Model Shop Team Leader, Formula 1 Team
What is your name and job title?
My name is Matthew Loveridge, and my job title is model shop team leader
What is a summary of your job role?
This entails overseeing the running of the modelshop. We build the 60% scale wind tunnel model for aerodynamic development. In our department, we have around 30 staff across multiple shifts 24/7. Another team leader and I manage this department on a four days on four days off rota, under my modelshop manager.
What did you study at school/college/university?
I studied advanced motorsport engineering at college (BTEC) after my GCSE’S. At the end of my two year course, I was picked for an apprenticeship at Jordan F1 in model making.
What did you want to be when you grew up?
To be honest when I grew up, I wanted to dig up dinosaurs!! After Jurassic park! Perhaps don’t mention that to your audience!
When did you know you wanted to work in F1?
I enjoyed working with my hands and love cars so engineering suited me, I went to college on a course that covered all aspects of motorsport, but a lot of jobs within F1 are so unique to it, I didn’t really know a lot about it. I was picked by my college tutor to go to an interview for the apprenticeship (at Jordan F1), had a week’s trial there, and was offered the job.
What was your biggest challenge?
I found at the start, F1 isn’t really like a normal 9-5 job, it’s something you commit to, working to the job not a clock, it’s hard but is immensely rewarding, from making the smallest parts for the car to overseeing the wind tunnel model build, and to be truthful, it is a very well paid sector, which helps!
What other jobs did you have before your current role?
I did seven and a half years at Jordan through to Force India, then left to join Williams. An opportunity to work closer to home and move up the ladder towards management.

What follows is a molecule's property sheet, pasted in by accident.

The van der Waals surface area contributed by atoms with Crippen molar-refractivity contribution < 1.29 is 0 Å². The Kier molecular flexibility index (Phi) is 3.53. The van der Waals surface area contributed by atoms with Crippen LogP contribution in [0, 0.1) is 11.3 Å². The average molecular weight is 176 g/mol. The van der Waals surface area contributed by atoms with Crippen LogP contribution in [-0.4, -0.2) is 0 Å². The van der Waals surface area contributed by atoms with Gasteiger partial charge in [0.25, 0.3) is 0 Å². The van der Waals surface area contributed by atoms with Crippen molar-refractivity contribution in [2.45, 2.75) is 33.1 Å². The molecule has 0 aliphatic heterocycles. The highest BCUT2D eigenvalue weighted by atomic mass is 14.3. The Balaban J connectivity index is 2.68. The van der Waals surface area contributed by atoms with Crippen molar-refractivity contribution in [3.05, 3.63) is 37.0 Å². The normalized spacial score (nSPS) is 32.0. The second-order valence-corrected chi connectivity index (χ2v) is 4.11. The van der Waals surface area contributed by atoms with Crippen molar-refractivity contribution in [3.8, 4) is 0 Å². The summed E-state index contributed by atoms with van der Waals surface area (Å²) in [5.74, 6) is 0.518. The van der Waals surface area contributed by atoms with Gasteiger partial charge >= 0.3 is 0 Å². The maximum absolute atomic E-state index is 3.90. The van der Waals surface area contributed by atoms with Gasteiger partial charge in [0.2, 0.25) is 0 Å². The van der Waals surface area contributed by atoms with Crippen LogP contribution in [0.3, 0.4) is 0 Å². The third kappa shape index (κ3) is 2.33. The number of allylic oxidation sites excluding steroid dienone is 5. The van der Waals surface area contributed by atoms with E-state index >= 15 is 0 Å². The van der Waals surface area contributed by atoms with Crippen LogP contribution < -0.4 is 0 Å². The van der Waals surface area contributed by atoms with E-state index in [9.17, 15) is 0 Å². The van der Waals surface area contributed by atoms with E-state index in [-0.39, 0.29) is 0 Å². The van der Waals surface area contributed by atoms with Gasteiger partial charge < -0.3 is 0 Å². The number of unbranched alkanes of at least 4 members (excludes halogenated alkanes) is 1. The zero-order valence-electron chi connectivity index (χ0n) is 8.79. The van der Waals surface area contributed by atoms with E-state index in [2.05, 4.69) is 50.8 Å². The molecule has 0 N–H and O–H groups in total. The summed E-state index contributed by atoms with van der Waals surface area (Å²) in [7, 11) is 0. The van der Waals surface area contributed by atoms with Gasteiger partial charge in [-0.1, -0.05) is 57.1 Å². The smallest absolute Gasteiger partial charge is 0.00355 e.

Whilst at college I did work experience at Renault F1 for a few weeks in 2003. This was massive for me, and what I’d impress on anyone wanting to get into the game. It becomes something on your CV to make you very attractive to employers and gets the candidates a real look at what F1 is really about, not like the TV/media show it.
What advice would you give to young people wanting to work in F1?
We have a lot of youngsters through on work experience, many of them school kids (15ish) but many from uni age too. It really does help with a foot in the door, as we have them for a week and the ones that show an interest really make a mark, and come apprenticeship in-take or job opportunities, they get remembered. I’d say now, email every HR department asking for work experience, and off your own back too. You’d be amazed how many young people I’ve met that their parents have got them the opportunity to come see what we do and don’t really show an interest. And that does get remembered should you ever see them again.
The other side of that is the keen ones, I met a lad last year that came over from America for two weeks work experience with us, all arranged by himself, got accommodation and flights sorted on his own, bloody brilliant lad. That attitude alone opens up doors. We do also have an intern programme, like most other teams. Students have their gap year from Uni with us, then go back for their final year. This is another good way in, as for twelve months we work with them and they usually get offered a job the other end of it.
Any other comments or advice?
It’s a funny industry for getting in, but once you’re in, you’re set. Like getting a mortgage really!! I do love my job, getting to work with a large group of people to meet deadlines and ultimately make a faster car. I’m just becoming an assessor on the apprenticeship program here, to help with the selection and mentoring of these young people in our company. I remember how hard it was to get in and come up through this to get here, so to help the next generation out is massive for us, bringing on new talent. I just can’t stress enough, work experience and the impression you make during it, an eager attitude and always ask questions.
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